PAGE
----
Lupus erythematosus (or lupus), is a chronic inflammatory disease that can affect different body parts, including joints, skin, kidneys, blood cells, heart, and lungs. Now, Scripps Research Institute researchers have identified three new proteins that play a role in the development of lupus.
Lupus is one of several autoimmune diseases in which the immune system turns against parts of the body, destroying the very cells and tissues it is meant to protect.
Scripps Research Professor of Immunology and Microbial Science Dwight Kono demonstrated that three proteins, called Toll-like receptors (TLRs), are necessary for this autodestruction to occur.
TLRs are proteins found in immune cells that normally help stimulate the initial response of the immune system to foreign pathogens. Humans have 10 different types of TLRs.
While, some of them sit on the surface of immune cells, other TLRs-TLR 3, TLR7, and TLR 9-reside inside immune cells, in a compartment known as the endolysosome, where bits of foreign substances usually end up.
By engineering mice that lack either TLR 7 or TLR9, scientists have gathered evidence that these TLRs may play a role in the disease.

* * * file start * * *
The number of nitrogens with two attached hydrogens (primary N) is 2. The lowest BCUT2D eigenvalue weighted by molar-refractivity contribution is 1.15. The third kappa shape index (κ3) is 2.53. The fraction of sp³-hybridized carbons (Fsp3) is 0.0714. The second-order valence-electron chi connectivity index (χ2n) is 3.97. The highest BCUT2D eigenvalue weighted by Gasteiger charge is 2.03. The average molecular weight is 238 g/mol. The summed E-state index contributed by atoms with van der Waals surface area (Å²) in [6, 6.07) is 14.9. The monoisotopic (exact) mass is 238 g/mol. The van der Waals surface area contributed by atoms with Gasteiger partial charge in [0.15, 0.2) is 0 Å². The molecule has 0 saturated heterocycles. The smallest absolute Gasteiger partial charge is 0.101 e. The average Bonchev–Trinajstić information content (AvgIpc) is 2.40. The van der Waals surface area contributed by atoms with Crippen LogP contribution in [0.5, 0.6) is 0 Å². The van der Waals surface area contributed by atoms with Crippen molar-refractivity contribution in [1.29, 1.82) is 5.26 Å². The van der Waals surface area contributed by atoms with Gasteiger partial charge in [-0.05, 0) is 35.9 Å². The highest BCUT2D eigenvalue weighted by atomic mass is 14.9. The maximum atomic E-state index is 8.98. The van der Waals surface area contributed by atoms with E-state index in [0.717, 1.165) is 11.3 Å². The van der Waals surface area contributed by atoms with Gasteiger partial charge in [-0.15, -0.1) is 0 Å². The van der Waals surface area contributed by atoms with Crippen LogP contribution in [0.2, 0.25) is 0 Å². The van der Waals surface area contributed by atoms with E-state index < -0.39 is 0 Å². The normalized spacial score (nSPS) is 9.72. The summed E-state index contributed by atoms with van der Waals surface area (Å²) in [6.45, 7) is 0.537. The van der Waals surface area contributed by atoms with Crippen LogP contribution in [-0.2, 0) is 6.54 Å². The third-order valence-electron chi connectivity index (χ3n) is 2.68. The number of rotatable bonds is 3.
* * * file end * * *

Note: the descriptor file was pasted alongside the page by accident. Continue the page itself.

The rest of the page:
"Earlier studies had strongly suggested that endolysosomal TLRs were important, but if you eliminate one or the other you do not get a huge effect," said Kono.
To answer this question, Kono and colleagues took advantage of strains of laboratory mice prone to lupus. These mice spontaneously develop many of the same signs and symptoms as humans with the disease.
The next step was to eliminate TLR 3, TLR 7, and TLR 9 in these lupus-prone mice.
They found that the mice lacking functioning TLR 3, TLR 7, and TLR 9 did not develop lupus.
"It seems like these three TLRs are absolutely required for optimal autoantibody production," said Kono.
"This is an important finding that builds on results obtained by other groups," Kono added.
The study is published in the Early Edition of the Proceedings of the National Academy of Sciences (PNAS).